About the Sphakia Survey Internet Edition
The Sphakia Survey project team has issued a series of preliminary publications. It has also made a video about the methods and possible results of archaeological field survey. The team is currently working towards a final publication in two volumes.
In 1998 the Sphakia Survey project team decided that they would like to reach a wider audience of researchers, teachers, students, and the general public using electronic means. The team felt that to give access to the resources in a digital format would be extremely valuable, and would offer both greater access by more people, and greatly extend the possibilities for interactive exploration of the data using, for example, dynamic databases.
The team thus approached the Academic Computing Development Team (http://www.oucs.ox.ac.uk/acdt/) to provide technical input to the creation of a web site for the project. The ACDT works with academics at the University of Oxford to develop innovative teaching and research projects, many of which are web-based. The Sphakia team submitted a proposal under the ACDT project proposals scheme and the project was selected for development. From November 1999 until September 2000, the ACDT worked with the Sphakia team towards:
(a) providing a web site about the project;
(b) bringing together numerous resources about the project or produced by the project (research articles, video clips) in a single place;
(c) allowing users dynamic interaction with the some of the research databases produced by the project, and in particular a specially devised case study database presenting all the Survey's data for one period of one area of Sphakia;
(d) giving access to a selection of the large archive of photographs and drawings which the project has produced (1200 images (most in colour) of landscapes, plants, sites and objects, and 160 drawings);
(e) providing very clear navigation to guide users through the resources.
The web site has three principal objectives:
The development of the web site involved a great deal of commitment from a large number of different parties. Simon Price and Lucia Nixon spent a great deal of time on choosing and collecting resources (e.g. photographs, articles, drawings); creating new 'web' versions of all the databases; checking content of the databases; making many changes to the databases to allow information to be searched and extracted in the best way; and writing prose specifically for the web site. Debi Harlen made very substantial contributions to this process and without her expertise the project would not have succeeded within the timeframe. Sophie Clarke (ACDT) carried out all of the web site development and demonstrated her expertise in graphic design (both graphics for the site and creation of the digital maps), as well as gaining much expertise with the CDML scripting language, sufficient to cope with the very complex and varied demands of each of the different database systems and make them available for browsing, searching, and querying. Much background preparatory work was carried out to prepare the other resources to put on the web, in particular digital versions of the images. Bluetag (http://www.bluetag.co.uk/) digitised the main batch of over 1100 slides. Jenny Cashman and Peter Haarer captured the remaining slides, the black and white photographs and the drawings at appropriate resolutions, whilst Charles Crowther of the Centre for the Study of Ancient Documents (http://www.csad.ox.ac.uk/) generously provided his expertise and access to specialist equipment. The Sphakia Survey is grateful to Oxford University (Research and Equipment Committee and the Faculty of Literae Humaniores) for grants to cover the most of the costs of digitisation and some of the costs of developing the original databases. Sarah Porter (ACDT) provided project management and creative ideas for the web site development.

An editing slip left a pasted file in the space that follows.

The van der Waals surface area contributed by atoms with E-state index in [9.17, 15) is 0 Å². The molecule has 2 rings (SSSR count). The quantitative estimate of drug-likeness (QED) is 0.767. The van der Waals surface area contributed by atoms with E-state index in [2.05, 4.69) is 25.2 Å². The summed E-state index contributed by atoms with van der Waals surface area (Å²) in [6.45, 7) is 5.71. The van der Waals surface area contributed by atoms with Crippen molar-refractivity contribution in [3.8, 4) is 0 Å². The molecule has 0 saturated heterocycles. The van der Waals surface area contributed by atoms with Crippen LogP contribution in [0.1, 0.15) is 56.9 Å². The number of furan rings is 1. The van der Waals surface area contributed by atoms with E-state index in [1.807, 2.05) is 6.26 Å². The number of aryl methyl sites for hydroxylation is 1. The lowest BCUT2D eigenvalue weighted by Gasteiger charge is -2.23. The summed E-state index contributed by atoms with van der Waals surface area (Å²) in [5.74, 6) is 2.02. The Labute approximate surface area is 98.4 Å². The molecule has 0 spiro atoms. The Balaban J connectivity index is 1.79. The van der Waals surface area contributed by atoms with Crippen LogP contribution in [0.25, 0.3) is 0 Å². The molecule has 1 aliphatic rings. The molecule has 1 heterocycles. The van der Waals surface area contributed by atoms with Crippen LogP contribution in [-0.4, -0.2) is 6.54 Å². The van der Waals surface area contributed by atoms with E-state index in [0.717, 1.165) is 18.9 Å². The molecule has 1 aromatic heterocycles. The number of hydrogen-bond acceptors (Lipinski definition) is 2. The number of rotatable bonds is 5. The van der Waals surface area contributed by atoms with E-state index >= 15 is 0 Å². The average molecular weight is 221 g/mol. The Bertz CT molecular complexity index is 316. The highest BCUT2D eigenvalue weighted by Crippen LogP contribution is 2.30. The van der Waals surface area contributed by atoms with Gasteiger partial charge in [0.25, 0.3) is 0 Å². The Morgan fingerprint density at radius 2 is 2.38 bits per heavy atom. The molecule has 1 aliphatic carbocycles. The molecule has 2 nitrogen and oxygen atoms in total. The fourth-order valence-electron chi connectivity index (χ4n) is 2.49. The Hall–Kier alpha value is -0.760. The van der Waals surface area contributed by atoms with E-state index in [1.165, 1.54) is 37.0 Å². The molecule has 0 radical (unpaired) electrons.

Technical Guide to Users
The Sphakia web site is designed to work best with an up-to-date web browser, Internet Explorer 4.0 or above for preference, or Netscape 4.0 or above. This is because some of the technology that is used to allow the more interactive parts of the site (such as the databases and navigation bars) will work best with a recent browser. However, the site has been carefully tested so that it will work in almost any browser though text-only users will not benefit from the many photographs contained in the site. Visit the UK Mirror web site to download up-to-date versions of either Internet Explorer or Netscape (http://www.mirror.ac.uk/packages/web/browsers/). Non UK users may wish to go directly to the Microsoft or Netscape web sites. To view the video clips you will require either the QuickTime Player or the Real Viewer which can be downloaded from the Quicktime site and the Real video site respectively.
This is a graphically-rich site and if you are using a slow modem (e.g. 14.4 or 28.8 Kbps or Kilobytes Per Second ) you may wish to view the pages with the option not to view images immediately and then view the images selectively when required: you can select the option not to automatically download images in your web browser.
The texts and illustrations contained in this site may not be published, reproduced, or otherwise redistributed without permission of the Sphakia Survey and are for personal and educational use only. Commercial use is strictly prohibited. Scholarly publications should make reference to this site as Lucia Nixon, Jennifer Moody, Simon Price and Oliver Rackham 2000, The Sphakia Survey: Internet Edition.
The Sphakia Survey: Internet Edition, University of Oxford 2000
Designed and Developed by ACDT at University of Oxford
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